Riccardi Andrea: on the web

Riccardi Andrea: on social networks

change language
you are in: home - prayer - the everyday prayer contact usnewsletterlink

Support the Community


The Everyday Prayer

printable version

Icon of the Holy Face
Church of Sant'Egidio, Rome

Reading of the Word of God

Praise to you, o Lord, King of eternal glory

Whoever lives and believes in me
will never die.

Praise to you, o Lord, King of eternal glory

Luke 18, 9-14

He spoke the following parable to some people who prided themselves on being upright and despised everyone else,

'Two men went up to the Temple to pray, one a Pharisee, the other a tax collector.

The Pharisee stood there and said this prayer to himself, "I thank you, God, that I am not grasping, unjust, adulterous like everyone else, and particularly that I am not like this tax collector here.

I fast twice a week; I pay tithes on all I get."

The tax collector stood some distance away, not daring even to raise his eyes to heaven; but he beat his breast and said, "God, be merciful to me, a sinner."

This man, I tell you, went home again justified; the other did not. For everyone who raises himself up will be humbled, but anyone who humbles himself will be raised up.'


Praise to you, o Lord, King of eternal glory

If you believe, you will see the glory of God,
thus says the Lord.

Praise to you, o Lord, King of eternal glory

This page of the Gospel reports a parable Jesus told his disciples concerning how to pray. Several times Jesus taught his disciples about perseverance in prayer and the confidence they should have in turning to God. In this parable Jesus emphasizes the indispensability of humility in prayer. It is a necessary teaching since it is easy to be in God’s presence with the Pharisee attitude, claiming to be right and trusting only himself. Considering ourselves sinners and in need of forgiveness and mercy is more difficult. But Jesus warns us that pride and boldness tarnish trust in God at its very root and, in addition, they yield harsh attitudes towards others. The Pharisee goes to the temple not to beg for help or mercy, rather to praise himself in God’s presence and to claim his rights. He feels being in credit with God and claims his dues. The tax collector, on the contrary, in spite of being wealthy, respected and even feared because of his position, feels in need of help and mercy. Hence he climbs empty handed to the temple, not to claim rights but to seek aid. We could say that he goes to the temple as a beggar of pardon. Jesus tells us clearly that he is forgiven since he trusts in God, not in his wealth and reputation. Contrary to the Pharisee who confides in himself and is satisfied with his deeds and who comes back empty handed. How often in life we feel righteous and act like the Pharisee. Let us think how hard it is even recognizing our sins. We are quite able in finding and passing judgment on other’s evil acts, yet quite poor in recognizing and confessing our own. The Gospel paradox is quite evident: “For all who exalt themselves will be humbled, but all who humble themselves will be exalted.” Indeed the psalm proclaims: “those who are poor seek the Lord.” Let us learn humility that is the path to the encounter with God, rather than exalting ourselves above others or judging others with no compassion, feeling better than them. Let us imitate the tax collector and continue to be in the presence of the Lord, acknowledging that we are sinners and therefore begging Him for help and pardon.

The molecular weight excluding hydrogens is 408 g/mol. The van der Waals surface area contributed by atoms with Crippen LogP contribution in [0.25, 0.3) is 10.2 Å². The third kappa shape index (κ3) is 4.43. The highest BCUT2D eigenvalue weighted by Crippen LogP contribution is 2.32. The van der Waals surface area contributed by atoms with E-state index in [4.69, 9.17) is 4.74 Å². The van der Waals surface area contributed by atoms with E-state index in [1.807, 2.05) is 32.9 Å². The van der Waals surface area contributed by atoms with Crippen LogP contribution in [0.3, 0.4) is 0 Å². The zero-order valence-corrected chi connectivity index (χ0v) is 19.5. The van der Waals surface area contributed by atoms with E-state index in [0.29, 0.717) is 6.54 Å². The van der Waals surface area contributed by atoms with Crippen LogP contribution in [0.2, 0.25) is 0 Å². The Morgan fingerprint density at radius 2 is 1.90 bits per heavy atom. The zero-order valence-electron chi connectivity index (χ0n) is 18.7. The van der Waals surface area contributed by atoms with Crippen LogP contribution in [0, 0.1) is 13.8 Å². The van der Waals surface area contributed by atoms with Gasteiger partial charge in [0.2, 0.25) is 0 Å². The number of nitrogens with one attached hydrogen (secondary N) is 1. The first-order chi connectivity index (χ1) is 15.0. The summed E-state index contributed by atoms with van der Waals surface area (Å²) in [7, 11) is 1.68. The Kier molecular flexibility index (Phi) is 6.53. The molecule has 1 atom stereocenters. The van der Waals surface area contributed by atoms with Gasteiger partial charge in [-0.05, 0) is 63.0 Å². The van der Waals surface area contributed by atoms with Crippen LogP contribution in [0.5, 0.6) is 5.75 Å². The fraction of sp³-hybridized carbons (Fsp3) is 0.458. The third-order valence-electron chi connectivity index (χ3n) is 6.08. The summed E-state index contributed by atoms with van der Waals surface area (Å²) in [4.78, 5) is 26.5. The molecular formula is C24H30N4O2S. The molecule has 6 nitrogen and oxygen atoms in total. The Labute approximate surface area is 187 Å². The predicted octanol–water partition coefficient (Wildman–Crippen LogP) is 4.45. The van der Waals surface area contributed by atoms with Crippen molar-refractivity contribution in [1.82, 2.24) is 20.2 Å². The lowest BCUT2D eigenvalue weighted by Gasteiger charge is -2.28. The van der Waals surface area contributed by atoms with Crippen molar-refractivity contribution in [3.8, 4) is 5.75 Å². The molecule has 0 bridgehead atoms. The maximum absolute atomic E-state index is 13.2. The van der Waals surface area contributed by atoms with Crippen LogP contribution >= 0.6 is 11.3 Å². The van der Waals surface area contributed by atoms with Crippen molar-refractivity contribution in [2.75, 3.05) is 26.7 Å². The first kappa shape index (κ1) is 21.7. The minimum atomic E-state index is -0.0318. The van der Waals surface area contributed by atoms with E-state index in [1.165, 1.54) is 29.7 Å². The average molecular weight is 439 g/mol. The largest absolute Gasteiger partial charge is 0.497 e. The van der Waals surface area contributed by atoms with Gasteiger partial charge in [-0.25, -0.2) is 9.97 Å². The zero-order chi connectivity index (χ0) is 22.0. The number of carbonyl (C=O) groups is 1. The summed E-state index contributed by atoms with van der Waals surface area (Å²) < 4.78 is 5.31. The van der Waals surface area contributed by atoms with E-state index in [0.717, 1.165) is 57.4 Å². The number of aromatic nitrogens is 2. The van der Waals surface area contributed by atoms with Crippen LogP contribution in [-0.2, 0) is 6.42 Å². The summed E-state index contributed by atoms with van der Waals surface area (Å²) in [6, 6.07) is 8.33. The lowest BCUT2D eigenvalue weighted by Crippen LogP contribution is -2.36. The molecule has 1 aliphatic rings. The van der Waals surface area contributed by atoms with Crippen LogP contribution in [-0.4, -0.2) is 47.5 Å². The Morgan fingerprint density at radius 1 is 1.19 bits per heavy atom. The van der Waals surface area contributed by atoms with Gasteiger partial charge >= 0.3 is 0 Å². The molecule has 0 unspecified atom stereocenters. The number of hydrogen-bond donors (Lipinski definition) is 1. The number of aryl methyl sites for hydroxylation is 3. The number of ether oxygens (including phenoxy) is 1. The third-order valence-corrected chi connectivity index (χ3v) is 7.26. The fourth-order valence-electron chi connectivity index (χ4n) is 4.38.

Sunday Vigil

Calendar of the week
Sunday, 19 November
Liturgy of the Sunday
Monday, 20 November
Prayer for peace
Tuesday, 21 November
Memory of the Mother of the Lord
Wednesday, 22 November
Memory of the Saints and the Prophets
Thursday, 23 November
Memory of the Church
Friday, 24 November
Memory of Jesus crucified
Saturday, 25 November
Sunday Vigil
Sunday, 26 November
Liturgy of the Sunday